The Bank of Japan wrapped up a two-day policy meeting by increasing its asset-purchasing fund to 55 trillion yen ($695 billion) from 45 trillion yen. That followed the U.S. Federal Reserve's decision last week to stimulate growth through so-called quantitative easing.
"There remains a high degree of uncertainty about the global economy," the bank said in a statement. "The pick-up in economic activity has come to a pause," it said, forecasting that activity will remain flat.
In what it said was the "pursuit of powerful monetary easing," the bank also eliminated a minimum required interest rate on Japanese government bonds it purchases, a move that will help to stabilize the yen, said Masayuki Kichikawa, an economist at Bank of America-Merrill Lynch.
He characterized the BOJ's move as a "pleasant surprise" since the central bank had not been expected to ease policy until late October.
Recent weak economic data and strong pressure from politicians anxious to not to see a further deterioration ahead of elections, expected soon, may have played a role.
The U.S. Federal Reserve, similarly alarmed by chronic weakness in the U.S. economy, launched an aggressive new effort Thursday to boost the stock market and make borrowing cheaper for years to come.
The Fed said it would buy mortgage bonds for as long as it deems necessary and keep interest rates at record lows until mid-2015 — six months longer than previously planned.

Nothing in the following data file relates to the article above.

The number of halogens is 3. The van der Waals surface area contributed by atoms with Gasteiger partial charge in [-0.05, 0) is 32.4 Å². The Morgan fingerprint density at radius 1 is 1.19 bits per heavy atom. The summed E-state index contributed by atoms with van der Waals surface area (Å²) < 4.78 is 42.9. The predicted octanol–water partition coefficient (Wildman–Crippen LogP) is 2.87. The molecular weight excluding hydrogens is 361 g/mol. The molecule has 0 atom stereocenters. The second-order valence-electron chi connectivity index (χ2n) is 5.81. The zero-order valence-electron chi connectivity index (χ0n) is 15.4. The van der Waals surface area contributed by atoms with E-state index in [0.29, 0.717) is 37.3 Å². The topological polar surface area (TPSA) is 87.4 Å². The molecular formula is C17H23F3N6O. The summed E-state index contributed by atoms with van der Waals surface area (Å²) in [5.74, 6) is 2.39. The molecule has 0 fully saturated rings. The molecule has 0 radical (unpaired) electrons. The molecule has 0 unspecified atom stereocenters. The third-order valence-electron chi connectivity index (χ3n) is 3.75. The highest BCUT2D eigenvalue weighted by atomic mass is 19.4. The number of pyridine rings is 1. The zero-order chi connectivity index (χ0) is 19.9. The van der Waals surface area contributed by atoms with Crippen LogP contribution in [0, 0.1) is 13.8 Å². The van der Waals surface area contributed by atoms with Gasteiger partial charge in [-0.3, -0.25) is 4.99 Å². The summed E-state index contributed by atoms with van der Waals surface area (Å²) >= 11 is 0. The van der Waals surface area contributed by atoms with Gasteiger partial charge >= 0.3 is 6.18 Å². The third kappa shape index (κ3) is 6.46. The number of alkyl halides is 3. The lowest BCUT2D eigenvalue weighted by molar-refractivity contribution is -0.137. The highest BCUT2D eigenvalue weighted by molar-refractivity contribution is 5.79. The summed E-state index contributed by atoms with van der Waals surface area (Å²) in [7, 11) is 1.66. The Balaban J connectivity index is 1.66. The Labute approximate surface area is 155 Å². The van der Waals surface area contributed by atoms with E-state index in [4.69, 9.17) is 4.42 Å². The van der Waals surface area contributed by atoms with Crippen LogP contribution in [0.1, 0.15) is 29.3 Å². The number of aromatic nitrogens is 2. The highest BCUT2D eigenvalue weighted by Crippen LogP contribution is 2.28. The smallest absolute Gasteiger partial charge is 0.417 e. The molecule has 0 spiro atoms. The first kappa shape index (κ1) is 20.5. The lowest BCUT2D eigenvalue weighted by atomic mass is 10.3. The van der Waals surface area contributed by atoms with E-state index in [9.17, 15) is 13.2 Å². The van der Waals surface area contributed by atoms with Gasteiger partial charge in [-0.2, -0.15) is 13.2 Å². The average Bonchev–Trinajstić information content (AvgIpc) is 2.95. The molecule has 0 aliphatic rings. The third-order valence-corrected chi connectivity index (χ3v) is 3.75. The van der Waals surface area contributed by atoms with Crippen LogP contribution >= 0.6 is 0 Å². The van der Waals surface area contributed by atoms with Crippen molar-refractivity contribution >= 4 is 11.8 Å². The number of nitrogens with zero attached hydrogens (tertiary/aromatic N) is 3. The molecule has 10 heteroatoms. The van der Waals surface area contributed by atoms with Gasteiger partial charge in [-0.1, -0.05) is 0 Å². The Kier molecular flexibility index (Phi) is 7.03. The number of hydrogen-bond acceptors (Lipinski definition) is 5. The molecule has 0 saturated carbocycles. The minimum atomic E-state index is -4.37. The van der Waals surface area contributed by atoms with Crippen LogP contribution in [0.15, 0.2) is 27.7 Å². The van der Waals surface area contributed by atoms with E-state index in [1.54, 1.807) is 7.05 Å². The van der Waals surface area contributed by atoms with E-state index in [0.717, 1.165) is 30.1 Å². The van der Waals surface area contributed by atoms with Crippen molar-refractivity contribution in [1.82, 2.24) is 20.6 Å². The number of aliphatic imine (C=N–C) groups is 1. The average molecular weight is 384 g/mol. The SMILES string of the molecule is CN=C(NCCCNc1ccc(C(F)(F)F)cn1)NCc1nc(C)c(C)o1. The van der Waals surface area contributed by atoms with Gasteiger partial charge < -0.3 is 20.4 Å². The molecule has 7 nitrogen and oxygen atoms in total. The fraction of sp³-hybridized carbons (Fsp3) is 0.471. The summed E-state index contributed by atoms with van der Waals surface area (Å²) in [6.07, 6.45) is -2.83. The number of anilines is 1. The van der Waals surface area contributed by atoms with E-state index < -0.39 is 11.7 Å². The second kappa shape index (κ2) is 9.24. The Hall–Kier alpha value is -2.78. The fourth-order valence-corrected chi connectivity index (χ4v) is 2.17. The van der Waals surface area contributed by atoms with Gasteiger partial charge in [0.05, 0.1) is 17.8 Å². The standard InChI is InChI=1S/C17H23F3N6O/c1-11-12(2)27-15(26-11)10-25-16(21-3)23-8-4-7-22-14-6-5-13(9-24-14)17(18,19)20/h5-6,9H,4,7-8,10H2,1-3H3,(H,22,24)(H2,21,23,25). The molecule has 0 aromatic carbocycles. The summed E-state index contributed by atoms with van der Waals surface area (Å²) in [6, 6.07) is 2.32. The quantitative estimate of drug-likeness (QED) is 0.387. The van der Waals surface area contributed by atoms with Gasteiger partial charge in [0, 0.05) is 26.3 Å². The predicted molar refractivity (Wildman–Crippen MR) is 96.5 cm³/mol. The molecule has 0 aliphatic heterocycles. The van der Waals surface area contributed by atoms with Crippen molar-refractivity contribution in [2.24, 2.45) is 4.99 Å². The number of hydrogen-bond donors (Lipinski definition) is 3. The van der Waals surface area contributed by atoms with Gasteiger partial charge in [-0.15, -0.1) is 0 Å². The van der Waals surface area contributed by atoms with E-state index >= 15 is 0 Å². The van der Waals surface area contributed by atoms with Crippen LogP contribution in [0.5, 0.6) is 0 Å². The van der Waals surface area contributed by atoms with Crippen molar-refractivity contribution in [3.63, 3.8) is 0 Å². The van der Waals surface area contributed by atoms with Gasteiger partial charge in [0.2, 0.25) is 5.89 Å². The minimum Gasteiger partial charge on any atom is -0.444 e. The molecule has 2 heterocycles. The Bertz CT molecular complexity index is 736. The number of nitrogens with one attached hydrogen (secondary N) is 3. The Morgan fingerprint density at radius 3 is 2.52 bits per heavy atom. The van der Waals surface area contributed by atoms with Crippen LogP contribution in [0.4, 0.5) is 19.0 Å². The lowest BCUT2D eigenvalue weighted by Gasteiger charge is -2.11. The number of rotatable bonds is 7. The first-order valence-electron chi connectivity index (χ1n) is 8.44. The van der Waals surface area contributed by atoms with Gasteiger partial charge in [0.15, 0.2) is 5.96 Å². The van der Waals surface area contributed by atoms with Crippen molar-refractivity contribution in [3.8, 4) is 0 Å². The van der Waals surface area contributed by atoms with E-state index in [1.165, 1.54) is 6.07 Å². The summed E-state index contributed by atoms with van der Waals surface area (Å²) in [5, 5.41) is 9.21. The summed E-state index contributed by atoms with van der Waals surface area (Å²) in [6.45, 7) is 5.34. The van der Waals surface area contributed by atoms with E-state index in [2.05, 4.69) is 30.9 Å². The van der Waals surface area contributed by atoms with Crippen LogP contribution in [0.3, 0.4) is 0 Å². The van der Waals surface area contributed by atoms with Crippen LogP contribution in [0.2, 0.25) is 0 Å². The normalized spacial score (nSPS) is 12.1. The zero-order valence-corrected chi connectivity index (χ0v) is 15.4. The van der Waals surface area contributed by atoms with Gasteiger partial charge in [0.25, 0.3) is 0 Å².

Japan has been wrestling for years with deflation, or falling prices, which can be a drag on economic growth. The rapid aging of the population has made the effort to break free from the prolonged bout of deflation doubly difficult.
"It shows they are co-operating to end deflation as soon as possible," Kichikawa said. The move to eliminate the 0.1 per cent floor for rates on interest-bearing bonds was likely to have more impact than the 10 trillion yen ($127 billion) increase in asset purchases, he said.
In any case, it was good news for the markets. Japanese shares surged, with the benchmark Nikkei 225 index hitting its highest level in more than four months. The Japanese yen, meanwhile, weakened to 79.17 yen per dollar by mid-afternoon, from 78.66 yen in the morning.
The Japanese yen had continued to strengthen in recent weeks, prompting Finance Minister Jun Azumi to hint last week that intervention was likely.
"The recent one-sided trend toward the higher yen clearly does not reflect the actual conditions of the Japanese economy," Azumi said Friday. "We will not rule out any measures against excessive (currency) movement and will take decisive action whenever needed."
The world's third-largest economy faces a "critical challenge" in overcoming deflation and returning to sustainable growth, the central bank said.
The strong yen, which erodes overseas earnings while making Japanese exports more expensive in global markets, has pummeled Japanese manufacturers already suffering from weak global and domestic demand.
Industrial production fell 1.2 per cent in July from June compared with forecasts for a 4.5 per cent increase.
The outlook for coming months is even gloomier. Manufacturers foresee output barely inching up 0.1 per cent in August and sliding 3.3 per cent in September.
Overall, the central bank intends to buy about 80 trillion yen ($1 trillion) worth of assets by the end of 2013 under its stimulus program, in addition to its usual purchases of 21.6 trillion yen ($273 billion) a year. Of the additional 10 trillion yen in purchases announced Wednesday, half will go to purchases of Japanese government bonds and half to treasury bills, it said.